New Suspicious cmd.exe / regedit.exe / powershell.exe Service Launch

Description

Very rarely would cmd.exe, regedit.exe, or powershell.exe be launched by services.exe. This search will detect that malware persistence strategy. (MITRE CAR Reference)

(for most companies)


Use Case

Advanced Threat Detection

Category

Endpoint Compromise

Security Impact

There are some very powerful executables on Windows endpoints that should be carefully audited. Most are legit when they execute, but it is a useful exercise to monitor the parent process that does the launching. The Service Control Manager, or services.exe, has no legitimate reason to launch commands like cmd.exe, powershell.exe, or regedit.exe. Incidentally, a common way for malware to masquerade as something legitimate is to call itself service.exe.

Alert Volume

Very Low (?)

SPL Difficulty

Medium

Journey

Stage 3

MITRE ATT&CK Tactics

Privilege Escalation
Persistence

MITRE ATT&CK Techniques

New Service

MITRE Threat Groups

APT3
APT32
Carbanak
Cobalt Group
FIN7
Ke3chang
Kimsuky
Lazarus Group
Threat Group-3390
Tropic Trooper

Kill Chain Phases

Installation

Data Sources

Windows Security
Endpoint Detection and Response

   How to Implement

Implementation of this example (or any of the First Time Seen examples) is generally very simple.

  • Validate that you have the right data onboarded, and that the fields you want to monitor are properly extracted.
  • Save the search.

For most environments, these searches can be run once a day, often overnight, without worrying too much about a slow search. If you wish to run this search more frequently, or if this search is too slow for your environment, we recommend leveraging a lookup cache. For more on this, see the lookup cache dropdown below and select the sample item. A window will pop up telling you more about this feature.

   Known False Positives

This is a strictly behavioral search, so we define "false positive" slightly differently. Every time this fires, it will accurately reflect the first occurrence in the time period you're searching over (or for the lookup cache feature, the first occurrence over whatever time period you built the lookup). But while there are really no "false positives" in a traditional sense, there is definitely lots of noise.

This detection should have relatively few false positives given the rarity of having any of these programs launched as services. It's possible some system management scripts might flag for this, but those should be rare and easily filtered out of the search.

   How To Respond

When this search returns values, initiate your incident response process and identify the system demonstrating this behavior. Determine the time and process that is being executed and by what account on the system. Contact the user and system owner to determine if it is authorized, and document that this is authorized and by whom. If not, the user credentials may have been used by another party and additional investigation is warranted to determine why services.exe is triggering cmd.exe, regedit.exe or powershell.exe.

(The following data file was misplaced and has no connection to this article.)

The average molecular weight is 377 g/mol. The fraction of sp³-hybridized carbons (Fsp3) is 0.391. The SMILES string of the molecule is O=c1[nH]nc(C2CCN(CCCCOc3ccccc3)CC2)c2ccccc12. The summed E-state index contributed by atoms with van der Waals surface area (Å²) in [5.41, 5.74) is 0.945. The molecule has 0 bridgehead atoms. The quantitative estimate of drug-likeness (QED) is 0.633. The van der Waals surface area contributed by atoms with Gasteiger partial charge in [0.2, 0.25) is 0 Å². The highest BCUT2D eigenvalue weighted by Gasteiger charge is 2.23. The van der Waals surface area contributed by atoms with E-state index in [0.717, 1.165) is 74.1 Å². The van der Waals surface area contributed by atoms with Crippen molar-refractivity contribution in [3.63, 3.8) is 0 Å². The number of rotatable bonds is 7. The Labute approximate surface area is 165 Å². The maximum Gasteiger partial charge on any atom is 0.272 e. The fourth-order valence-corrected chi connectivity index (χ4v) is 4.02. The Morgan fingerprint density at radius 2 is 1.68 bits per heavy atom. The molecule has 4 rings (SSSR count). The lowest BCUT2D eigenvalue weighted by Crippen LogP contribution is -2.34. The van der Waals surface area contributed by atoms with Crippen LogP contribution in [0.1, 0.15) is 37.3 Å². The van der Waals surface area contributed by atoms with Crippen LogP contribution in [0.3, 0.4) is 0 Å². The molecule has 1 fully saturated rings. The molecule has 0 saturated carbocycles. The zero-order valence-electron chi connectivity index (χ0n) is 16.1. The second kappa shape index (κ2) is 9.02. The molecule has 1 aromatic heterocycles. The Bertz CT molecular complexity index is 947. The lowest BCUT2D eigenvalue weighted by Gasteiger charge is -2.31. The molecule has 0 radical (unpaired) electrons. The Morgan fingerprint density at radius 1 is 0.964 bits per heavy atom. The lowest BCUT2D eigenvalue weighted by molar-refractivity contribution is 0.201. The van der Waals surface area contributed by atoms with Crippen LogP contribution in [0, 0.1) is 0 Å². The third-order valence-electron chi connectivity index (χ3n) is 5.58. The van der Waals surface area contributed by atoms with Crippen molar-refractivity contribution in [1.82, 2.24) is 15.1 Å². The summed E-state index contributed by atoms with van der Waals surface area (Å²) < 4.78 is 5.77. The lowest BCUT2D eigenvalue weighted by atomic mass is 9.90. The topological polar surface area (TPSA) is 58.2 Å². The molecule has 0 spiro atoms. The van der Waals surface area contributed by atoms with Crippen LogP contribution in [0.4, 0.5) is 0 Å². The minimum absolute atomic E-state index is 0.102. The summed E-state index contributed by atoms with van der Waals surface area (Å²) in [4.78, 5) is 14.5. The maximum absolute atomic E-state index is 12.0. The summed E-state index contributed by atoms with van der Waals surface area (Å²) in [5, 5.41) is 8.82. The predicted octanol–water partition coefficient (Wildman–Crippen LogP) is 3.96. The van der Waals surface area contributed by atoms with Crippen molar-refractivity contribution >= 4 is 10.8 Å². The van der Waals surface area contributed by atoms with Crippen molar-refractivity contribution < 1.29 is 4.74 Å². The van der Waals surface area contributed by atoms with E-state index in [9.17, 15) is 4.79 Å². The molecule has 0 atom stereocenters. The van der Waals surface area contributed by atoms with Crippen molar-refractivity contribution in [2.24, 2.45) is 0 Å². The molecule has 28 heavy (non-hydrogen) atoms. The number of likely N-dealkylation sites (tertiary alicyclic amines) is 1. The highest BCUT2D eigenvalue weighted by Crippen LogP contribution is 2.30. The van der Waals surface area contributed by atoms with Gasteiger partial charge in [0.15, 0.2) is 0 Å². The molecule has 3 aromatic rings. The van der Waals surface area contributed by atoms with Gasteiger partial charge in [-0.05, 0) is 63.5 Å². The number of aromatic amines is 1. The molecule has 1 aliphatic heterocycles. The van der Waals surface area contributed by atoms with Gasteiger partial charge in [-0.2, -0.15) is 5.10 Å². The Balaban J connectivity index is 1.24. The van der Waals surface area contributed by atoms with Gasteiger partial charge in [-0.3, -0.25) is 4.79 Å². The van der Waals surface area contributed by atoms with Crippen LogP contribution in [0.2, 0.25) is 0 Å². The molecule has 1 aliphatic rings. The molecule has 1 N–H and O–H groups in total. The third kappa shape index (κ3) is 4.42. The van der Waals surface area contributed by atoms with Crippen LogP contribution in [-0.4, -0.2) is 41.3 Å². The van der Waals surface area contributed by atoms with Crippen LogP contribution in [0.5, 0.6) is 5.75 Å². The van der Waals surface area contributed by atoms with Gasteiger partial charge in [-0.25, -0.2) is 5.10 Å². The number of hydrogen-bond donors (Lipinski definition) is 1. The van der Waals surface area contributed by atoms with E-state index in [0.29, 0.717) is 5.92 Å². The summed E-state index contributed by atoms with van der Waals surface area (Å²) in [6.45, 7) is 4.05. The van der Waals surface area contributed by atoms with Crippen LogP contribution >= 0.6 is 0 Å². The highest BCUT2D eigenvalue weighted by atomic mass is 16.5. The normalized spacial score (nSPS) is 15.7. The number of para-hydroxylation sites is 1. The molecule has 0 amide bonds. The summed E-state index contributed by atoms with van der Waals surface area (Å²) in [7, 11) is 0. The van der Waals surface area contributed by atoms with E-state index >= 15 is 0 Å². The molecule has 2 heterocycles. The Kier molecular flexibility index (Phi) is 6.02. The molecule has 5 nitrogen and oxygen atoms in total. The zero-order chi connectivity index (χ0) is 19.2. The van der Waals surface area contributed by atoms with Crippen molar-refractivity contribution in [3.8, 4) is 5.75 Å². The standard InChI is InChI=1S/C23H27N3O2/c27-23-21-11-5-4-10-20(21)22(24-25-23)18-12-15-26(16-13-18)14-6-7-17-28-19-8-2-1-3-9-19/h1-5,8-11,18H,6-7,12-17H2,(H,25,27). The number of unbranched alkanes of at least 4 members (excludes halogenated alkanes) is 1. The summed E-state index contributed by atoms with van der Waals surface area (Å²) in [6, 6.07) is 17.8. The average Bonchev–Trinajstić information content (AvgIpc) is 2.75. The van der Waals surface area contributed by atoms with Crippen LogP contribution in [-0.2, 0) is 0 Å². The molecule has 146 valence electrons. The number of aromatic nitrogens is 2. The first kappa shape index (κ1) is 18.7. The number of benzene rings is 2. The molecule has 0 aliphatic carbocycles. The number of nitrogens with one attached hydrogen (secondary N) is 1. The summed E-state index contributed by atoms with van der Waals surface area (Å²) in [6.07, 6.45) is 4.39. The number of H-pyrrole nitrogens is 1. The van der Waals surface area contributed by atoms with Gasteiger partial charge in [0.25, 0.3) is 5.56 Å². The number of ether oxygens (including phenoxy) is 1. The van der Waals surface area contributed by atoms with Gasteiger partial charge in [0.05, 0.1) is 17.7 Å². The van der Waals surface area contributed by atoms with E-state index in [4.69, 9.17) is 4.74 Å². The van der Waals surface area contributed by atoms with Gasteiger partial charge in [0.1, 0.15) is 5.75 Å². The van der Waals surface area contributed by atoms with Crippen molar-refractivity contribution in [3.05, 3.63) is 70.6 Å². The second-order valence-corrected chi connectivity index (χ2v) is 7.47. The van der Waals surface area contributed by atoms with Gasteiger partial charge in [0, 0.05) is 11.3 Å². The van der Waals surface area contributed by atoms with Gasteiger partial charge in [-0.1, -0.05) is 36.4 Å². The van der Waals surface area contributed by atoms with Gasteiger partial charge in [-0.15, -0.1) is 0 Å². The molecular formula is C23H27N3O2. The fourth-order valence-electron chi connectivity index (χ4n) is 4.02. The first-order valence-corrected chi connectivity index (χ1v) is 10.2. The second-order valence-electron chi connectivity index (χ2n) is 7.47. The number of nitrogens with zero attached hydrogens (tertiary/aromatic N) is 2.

Help

New Suspicious cmd.exe / regedit.exe / powershell.exe Service Launch Help

This example leverages the Detect New Values search assistant. Our dataset is a anonymized collection of process launch events (Event ID 4688) where known suspicious tools are launched as a service. For this analysis, we are effectively grouping by process name and host, which will give us a row for each process_name+hostname combination. We check if the first time that has occurred was in the last day.

SPL for New Suspicious cmd.exe / regedit.exe / powershell.exe Service Launch

Demo Data

First we pull in our demo dataset.
Then we filter to when the process is one of the standard windows processes, and the parent process is services.exe
Here we use the stats command to calculate what the earliest and the latest time is that we have seen this combination of fields.
Next we calculate the most recent value in our demo dataset
We end by seeing if the earliest time we've seen this value is within the last day of the end of our demo dataset.

Live Data

Here we pull in our dataset of Microsoft Sysmon logs (though an EDR logs will suffice), and filter to when the process is one of the standard windows processes, and the parent process is services.exe
Here we use the stats command to calculate what the earliest and the latest time is that we have seen this combination of fields.
We end by seeing if the earliest time we've seen this value is within the last day.